A conference preceded the celebration of the 80th birthday of Tai Ji Men Shifu (Grand Master) Dr. Hong Tao-Tze and offered new insights.
by Massimo Introvigne
On July 28, 2023, the National 228 Memorial Museum and the Taiwan Association for Financial Criminal Law Study organized a conference on the theme “A History of Human Rights, Trends in Authoritarian Justice, and Authoritarian Persecution.” The venue was the National 228 Memorial Museum, and both the location and the date were highly significant.
The museum takes its name from the 228 (February 28) 1947 massacre, when protesters against the Kuomintang government became victims of a bloody repression. Historians still discuss the exact number of the victims, and most agree they were in excess of 20,000.
The date of July 28 was on the eve of the celebrations for the 80th birthday of Dr. Hong Tao-Tze, the Shifu (Grand Master) of the spiritual movement Tai Ji Men. The celebrations attracted to Taipei his dizi (disciples), friends, and scholars from all over the world. (I attended the celebration but due to other commitments participated in the conference only through a video).
At the center of the conference were two themes, transitional justice and the Tai Ji Men case. Transitional justice is defined by United Nations documents as the measures a new democratic government succeeding an authoritarian or post-authoritarian one should take to rectify the human rights violations of the previous regime—by punishing the perpetrators, indemnifying the victims, preventing further abuse, and re-establishing the historical truth about what happened.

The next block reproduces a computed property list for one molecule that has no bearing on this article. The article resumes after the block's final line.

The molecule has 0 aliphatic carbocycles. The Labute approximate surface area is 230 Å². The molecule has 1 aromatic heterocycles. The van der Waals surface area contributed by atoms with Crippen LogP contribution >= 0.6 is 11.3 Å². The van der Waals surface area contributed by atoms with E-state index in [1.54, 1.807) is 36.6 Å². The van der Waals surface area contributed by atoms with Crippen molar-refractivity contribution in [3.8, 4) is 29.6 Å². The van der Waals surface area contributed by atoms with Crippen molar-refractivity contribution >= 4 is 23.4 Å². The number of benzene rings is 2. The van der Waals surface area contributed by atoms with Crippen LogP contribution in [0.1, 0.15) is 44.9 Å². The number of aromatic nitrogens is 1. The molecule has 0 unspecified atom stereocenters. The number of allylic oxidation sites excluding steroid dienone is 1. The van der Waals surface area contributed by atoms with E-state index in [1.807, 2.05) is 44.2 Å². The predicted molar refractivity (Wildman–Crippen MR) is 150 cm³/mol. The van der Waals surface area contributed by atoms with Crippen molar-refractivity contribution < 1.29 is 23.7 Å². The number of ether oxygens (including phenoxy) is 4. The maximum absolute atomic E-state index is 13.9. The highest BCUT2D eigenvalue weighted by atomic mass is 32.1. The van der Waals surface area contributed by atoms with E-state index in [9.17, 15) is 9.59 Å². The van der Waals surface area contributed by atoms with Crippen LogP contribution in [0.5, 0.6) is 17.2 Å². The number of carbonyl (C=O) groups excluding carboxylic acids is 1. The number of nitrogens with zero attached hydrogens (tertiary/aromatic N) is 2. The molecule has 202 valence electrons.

Transitional justice is an important theme in Taiwan where, as the 228 massacre evidenced, horrific crimes were perpetrated by the authoritarian regime during the period of the “White Terror” and the Martial Law, which ended in 1987. After the end of the Martial Law, a post-authoritarian period followed, where democratic institutions were slowly introduced but human rights violations continued. While Taiwanese law promotes transitional justice with respect to abuses committed until 1992, when the first full free political elections were held, in fact human rights abuses continued even after that year.
In 1996, a politically motivated crackdown targeted several religious and spiritual movements accused of not having supported the Kuomintang candidate in the first democratic presidential elections, which took place in that year. Tai Ji Men was among the victims of the repression, which demonstrated that fundamental rights were still being violated as late as 1996. Although Tai Ji Men defendants were eventually found innocent of all charges, including tax evasion, in 2007, tax harassment through fabricated bills and their enforcement has continued to this very day.